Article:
At the end of my junior year of college, I began to work on getting into Grad school for counseling. That was always the plan. I registered for the GRE, bought the practice book, and then a few months later realized I had absolutely no desire to do it and it wasn’t just senioritis kicking in. I took it to prayer and realized I was filled with this huge anxiety—I was trying to shove my life into this little tiny box labeled “My plan” and I didn’t want to let any of it go, but it was exhausting to hold on to it all. It took me a while but I eventually realized that God’s plan for me was a lot more freeing than my tiny little box. I could look back on it from where I am now, and say that I wasted my time getting a bachelors in Psych only to become a youth minister with no plans of pursuing counseling, but I know that God brought me through that stage of my life for a purpose. It was necessary.

  4.  Take a step back and analyze what is happening. Do you have peace, or not? Is what you are doing bringing you closer to God, or not? If it doesn’t feel right, chances are you need to go back to the drawing board and make adjustments. But eventually, as you detach from your will, and move, and pray, and reflect – God will get you where you need to be. In His time. Not yours.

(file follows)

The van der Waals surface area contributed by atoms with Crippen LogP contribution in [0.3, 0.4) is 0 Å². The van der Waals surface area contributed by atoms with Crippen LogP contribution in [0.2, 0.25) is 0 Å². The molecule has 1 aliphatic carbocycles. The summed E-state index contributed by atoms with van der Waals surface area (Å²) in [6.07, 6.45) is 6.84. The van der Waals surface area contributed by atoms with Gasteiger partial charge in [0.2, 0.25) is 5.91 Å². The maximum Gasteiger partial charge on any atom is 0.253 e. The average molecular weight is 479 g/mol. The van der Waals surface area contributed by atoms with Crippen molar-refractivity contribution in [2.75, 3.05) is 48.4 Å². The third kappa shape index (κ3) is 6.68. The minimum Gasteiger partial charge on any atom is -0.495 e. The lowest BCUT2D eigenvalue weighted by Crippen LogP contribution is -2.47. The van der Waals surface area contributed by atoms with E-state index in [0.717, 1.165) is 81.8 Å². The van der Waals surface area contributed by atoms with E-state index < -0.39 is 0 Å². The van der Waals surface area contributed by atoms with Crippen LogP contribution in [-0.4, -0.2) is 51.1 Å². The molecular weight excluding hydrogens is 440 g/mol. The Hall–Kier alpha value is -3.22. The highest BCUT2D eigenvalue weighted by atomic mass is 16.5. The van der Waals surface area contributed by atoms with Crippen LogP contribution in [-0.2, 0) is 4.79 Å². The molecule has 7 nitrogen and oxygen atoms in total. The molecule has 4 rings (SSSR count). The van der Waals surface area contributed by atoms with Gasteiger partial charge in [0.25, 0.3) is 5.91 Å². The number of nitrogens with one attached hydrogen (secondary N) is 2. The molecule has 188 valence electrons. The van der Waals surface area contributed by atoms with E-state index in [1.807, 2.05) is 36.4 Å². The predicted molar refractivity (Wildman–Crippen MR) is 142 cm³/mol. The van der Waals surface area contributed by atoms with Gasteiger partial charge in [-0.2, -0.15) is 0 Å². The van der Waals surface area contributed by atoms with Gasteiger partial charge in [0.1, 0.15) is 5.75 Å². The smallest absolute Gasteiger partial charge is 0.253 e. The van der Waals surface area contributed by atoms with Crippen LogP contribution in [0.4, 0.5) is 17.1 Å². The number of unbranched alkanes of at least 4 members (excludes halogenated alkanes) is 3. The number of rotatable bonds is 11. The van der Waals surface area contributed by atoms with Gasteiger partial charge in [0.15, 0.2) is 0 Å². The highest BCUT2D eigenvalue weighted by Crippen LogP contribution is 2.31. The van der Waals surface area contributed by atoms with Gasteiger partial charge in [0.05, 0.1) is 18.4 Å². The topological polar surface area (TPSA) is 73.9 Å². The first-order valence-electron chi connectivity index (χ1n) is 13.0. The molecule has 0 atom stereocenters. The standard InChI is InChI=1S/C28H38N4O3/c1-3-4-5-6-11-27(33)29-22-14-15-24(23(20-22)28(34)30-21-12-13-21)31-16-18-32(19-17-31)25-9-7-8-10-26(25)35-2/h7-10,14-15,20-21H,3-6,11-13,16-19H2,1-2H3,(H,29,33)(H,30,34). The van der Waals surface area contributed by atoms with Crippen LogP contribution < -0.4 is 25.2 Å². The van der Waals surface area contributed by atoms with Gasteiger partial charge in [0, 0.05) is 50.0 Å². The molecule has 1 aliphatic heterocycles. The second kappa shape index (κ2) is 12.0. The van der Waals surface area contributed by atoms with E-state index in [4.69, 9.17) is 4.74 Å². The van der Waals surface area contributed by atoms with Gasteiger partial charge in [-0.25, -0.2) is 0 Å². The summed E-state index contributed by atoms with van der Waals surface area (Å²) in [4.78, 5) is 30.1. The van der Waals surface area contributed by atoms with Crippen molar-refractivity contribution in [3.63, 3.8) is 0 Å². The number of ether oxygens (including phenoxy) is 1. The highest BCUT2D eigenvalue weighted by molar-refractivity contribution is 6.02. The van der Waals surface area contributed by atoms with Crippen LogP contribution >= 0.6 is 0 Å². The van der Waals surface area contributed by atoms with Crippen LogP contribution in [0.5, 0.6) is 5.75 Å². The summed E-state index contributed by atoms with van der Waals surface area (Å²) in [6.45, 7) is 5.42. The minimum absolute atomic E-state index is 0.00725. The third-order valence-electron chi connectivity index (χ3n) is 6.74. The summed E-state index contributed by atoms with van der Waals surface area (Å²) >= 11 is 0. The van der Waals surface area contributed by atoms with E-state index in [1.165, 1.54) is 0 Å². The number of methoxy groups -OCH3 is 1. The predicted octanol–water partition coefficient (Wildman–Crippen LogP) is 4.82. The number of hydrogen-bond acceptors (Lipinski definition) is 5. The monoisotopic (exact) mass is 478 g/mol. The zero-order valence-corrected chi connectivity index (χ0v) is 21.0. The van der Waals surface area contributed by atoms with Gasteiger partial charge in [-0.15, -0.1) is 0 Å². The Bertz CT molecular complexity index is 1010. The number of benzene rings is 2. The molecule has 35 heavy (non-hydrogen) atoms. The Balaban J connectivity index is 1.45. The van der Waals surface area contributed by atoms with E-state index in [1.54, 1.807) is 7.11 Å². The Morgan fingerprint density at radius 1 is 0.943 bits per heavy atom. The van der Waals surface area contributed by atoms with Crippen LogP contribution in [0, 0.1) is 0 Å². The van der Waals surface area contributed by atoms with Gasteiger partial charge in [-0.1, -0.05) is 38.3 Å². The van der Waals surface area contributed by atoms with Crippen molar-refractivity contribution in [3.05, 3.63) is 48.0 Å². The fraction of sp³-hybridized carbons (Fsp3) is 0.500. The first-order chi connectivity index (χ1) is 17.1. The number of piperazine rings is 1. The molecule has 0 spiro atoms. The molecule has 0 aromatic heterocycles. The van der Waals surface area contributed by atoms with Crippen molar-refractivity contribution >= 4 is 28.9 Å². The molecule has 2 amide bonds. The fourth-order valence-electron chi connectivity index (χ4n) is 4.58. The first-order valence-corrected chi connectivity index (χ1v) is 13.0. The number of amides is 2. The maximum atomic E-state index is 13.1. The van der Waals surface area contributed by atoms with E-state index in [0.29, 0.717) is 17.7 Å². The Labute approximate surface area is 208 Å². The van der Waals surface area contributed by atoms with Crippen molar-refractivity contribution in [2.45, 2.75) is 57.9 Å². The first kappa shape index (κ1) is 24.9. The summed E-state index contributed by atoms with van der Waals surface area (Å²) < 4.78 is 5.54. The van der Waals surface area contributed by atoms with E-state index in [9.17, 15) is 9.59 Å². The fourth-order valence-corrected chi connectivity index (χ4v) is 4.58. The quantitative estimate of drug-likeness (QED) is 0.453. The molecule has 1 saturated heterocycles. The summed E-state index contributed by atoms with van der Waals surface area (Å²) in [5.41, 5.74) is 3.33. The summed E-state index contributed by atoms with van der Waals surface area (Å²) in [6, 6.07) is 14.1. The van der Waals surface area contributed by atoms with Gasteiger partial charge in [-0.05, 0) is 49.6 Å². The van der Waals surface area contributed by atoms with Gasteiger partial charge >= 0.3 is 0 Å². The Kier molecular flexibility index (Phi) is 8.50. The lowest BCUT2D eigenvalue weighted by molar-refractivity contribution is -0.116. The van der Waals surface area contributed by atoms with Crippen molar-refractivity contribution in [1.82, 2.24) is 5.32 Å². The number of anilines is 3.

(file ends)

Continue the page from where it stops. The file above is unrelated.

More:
5. Whatever you are discerning, big things or little things, do not fear making the wrong decision. Fear is not of God. 

    “The goal of all of our undertakings should be not so much a task perfectly completed as the accomplishment of the will of God.” – St. Therese of the child Jesus and the Holy Face 

    If we place Christ at the center of our lives, we no longer have to rely on our imperfect nature but Christ’s perfection, and His perfect love casts out all fear and doubt.If we bring Christ into the center of our decisions and act WITH him rather than without him, we don’t need to worry— He WILL make straight our paths.


Happy Discerning!

— Hailey


One thought on “Let’s talk about the D-word!